The French Dispatch

I really enjoyed Wes Anderson’s last two films, Isle of Dogs and Grand Budapest Hotel. But sitting through The French Dispatch felt like an ordeal and if there had been another story in this portmanteau collection I would have walked out of the cinema. By the end I felt queasy, as if I had eaten a smorgasbord of dainty snacks. It was too much. De trop, as they say in France.

Anderson’s visual style is always busy and inventive, charming and humourous. It usually matches his narratives in a coherent way. But here he throws the kitchen sink at us: we are bombarded by images, text, sounds and (he hopes) smells, randomly moving from monochrome to colour. We are asked to assimilate the stories of myriad characters in five different sections (if we include the intro and conclusion). It is the cinematic equivalent of trying to read a book written in different cases and fonts, with footnotes, doodles, diversions, instructions and cartoons. Fun for a while, but ultimately tiresome.

The French Dispatch starts with a wonderful tableau vivant of French town Ennui-sur-Blasé waking up for the day, its inhabitants going about their business. A beret-wearing Owen Wilson pedals around on his racing bike, giving us a guided tour of this quirky place. Anderson seems to be nodding his hat to the films of Jacques Tati (Mon Oncle; Monsieur Hulot’s Holiday) or Jean-Pierre Jeunet (Delicatessen, Amelie).

But this refreshing aperitif is soon replaced by a more indigestible main course. Arthur Howitzer Jr. (Bill Murray), editor of The French Dispatch, an ex-pat edition of the Liberty, Kansas Evening Sun, has just been found dead in his office. His eclectic team of journalists gather to discuss how best to honour his memory. In tribute, they decide to write stories full of the ingredients that he loved – art, politics, crime and food.

Story 1: The Concrete Masterpiece, in which a mad criminal painter (Benicio Del Toro) produces a series of abstract portraits of his guard (Lea Seydoux), who poses naked for him. These cause a stir in the art world and also inspire a prison riot.

More riots are on the menu in the second story, Revisions to a Manifesto, set during les évènements of Paris in 1968. A deadpan Timothee Chalamet, unruly hair à la Charlie Chaplin, sits in a bath smoking Gauloises, editing his list of youthful demands. He also sits in bed with an equally po-faced Frances McDormand.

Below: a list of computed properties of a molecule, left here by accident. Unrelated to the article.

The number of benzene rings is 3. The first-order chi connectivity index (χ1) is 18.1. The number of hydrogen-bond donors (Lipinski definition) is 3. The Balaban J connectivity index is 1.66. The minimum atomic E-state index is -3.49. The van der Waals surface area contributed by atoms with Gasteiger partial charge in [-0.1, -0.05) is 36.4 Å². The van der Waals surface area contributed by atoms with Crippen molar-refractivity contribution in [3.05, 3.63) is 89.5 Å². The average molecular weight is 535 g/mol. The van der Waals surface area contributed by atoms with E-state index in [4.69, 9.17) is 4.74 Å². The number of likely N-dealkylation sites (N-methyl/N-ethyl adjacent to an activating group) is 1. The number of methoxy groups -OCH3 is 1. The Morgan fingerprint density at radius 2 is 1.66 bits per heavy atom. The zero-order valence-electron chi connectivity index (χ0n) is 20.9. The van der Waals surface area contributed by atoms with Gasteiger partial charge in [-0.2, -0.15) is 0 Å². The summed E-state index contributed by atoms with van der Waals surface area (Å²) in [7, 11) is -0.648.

Then we have The Private Dining Room of the Police Commissioner, in which a police chief’s (Jeffrey Wright) life is turned upside-down when his son is kidnapped. Half way through this story Anderson switches to cartoonish animation for the chase scenes, which adds more visual flair to the proceedings. Unfortunately, the score, with its annoying and relentless 2-note oompah organ riff made me feel sick.

Wes Anderson afficionados will no doubt return to The French Dispatch to discover things they missed first time around. The auteur has said that his film was “inspired by The New Yorker and the kind of writers they’re famous for publishing” (see the end credits for a list, including the likes of James Thurber). As a tribute to French cinema it is a bit hit and miss.

There is a speech by one character at the end in which Anderson tries to give meaning to what we have just watched. Something about life’s rich tapestry and inclusivity, the joy of writing about different people and places. But by then my brain was fried. I was all Wessed-out.

One thought on “The French Dispatch”

  1. Agree with this review 100%. I loved Grand Budapest Hotel, which was helped by proper narrative drive — which this Anderson offering rather lacked. Like the reviewer, at the beginning of the film I was enchanted by the “tableau vivant” presented. I thought, “We’re in for a treat here.” What a shame: the last thing I expected was to feel longueurs. The whole New Yorker tribute thing felt quite ironic in retrospect, because Wes Anderson needs a stern editor — someone to wield the cinematic equivalent of the red pen. There was just too much self-indulgent auteur here. Still, as the first film I’d experienced at the cinema since the first lockdown, I was at least reminded of cinema’s potential, and that Wes Anderson at his best can make the cinema a place of magic.

    Like

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